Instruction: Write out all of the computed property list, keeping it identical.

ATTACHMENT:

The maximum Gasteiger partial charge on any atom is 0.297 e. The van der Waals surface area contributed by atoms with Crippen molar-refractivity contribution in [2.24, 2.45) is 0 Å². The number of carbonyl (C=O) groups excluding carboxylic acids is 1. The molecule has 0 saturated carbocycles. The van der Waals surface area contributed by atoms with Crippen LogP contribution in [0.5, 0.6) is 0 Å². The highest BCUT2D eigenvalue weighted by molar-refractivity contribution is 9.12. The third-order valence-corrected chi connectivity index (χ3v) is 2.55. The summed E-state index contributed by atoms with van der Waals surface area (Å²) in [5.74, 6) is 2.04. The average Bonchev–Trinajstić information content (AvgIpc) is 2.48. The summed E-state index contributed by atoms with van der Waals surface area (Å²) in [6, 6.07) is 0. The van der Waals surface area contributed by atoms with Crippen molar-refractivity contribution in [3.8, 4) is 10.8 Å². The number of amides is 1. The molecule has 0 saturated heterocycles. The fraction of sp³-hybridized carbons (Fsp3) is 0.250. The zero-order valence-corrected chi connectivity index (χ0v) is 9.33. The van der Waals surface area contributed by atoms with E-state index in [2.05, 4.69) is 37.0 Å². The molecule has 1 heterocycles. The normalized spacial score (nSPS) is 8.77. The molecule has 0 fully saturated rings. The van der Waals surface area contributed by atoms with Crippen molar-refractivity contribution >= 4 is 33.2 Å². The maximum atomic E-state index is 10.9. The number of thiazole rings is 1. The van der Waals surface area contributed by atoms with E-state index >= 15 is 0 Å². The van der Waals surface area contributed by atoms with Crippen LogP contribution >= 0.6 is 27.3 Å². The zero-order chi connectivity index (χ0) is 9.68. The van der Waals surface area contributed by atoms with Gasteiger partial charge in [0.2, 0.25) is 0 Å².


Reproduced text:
The maximum Gasteiger partial charge on any atom is 0.297 e. The van der Waals surface area contributed by atoms with Crippen molar-refractivity contribution in [2.24, 2.45) is 0 Å². The number of carbonyl (C=O) groups excluding carboxylic acids is 1. The molecule has 0 saturated carbocycles. The van der Waals surface area contributed by atoms with Crippen LogP contribution in [0.5, 0.6) is 0 Å². The highest BCUT2D eigenvalue weighted by molar-refractivity contribution is 9.12. The third-order valence-corrected chi connectivity index (χ3v) is 2.55. The summed E-state index contributed by atoms with van der Waals surface area (Å²) in [5.74, 6) is 2.04. The average Bonchev–Trinajstić information content (AvgIpc) is 2.48. The summed E-state index contributed by atoms with van der Waals surface area (Å²) in [6, 6.07) is 0. The van der Waals surface area contributed by atoms with Crippen molar-refractivity contribution in [3.8, 4) is 10.8 Å². The number of amides is 1. The molecule has 0 saturated heterocycles. The fraction of sp³-hybridized carbons (Fsp3) is 0.250. The zero-order valence-corrected chi connectivity index (χ0v) is 9.33. The van der Waals surface area contributed by atoms with E-state index in [2.05, 4.69) is 37.0 Å². The molecule has 1 heterocycles. The normalized spacial score (nSPS) is 8.77. The molecule has 0 fully saturated rings. The van der Waals surface area contributed by atoms with Crippen molar-refractivity contribution >= 4 is 33.2 Å². The maximum atomic E-state index is 10.9. The number of thiazole rings is 1. The van der Waals surface area contributed by atoms with E-state index >= 15 is 0 Å². The van der Waals surface area contributed by atoms with Crippen LogP contribution >= 0.6 is 27.3 Å². The zero-order chi connectivity index (χ0) is 9.68. The van der Waals surface area contributed by atoms with Gasteiger partial charge in [0.2, 0.25) is 0 Å².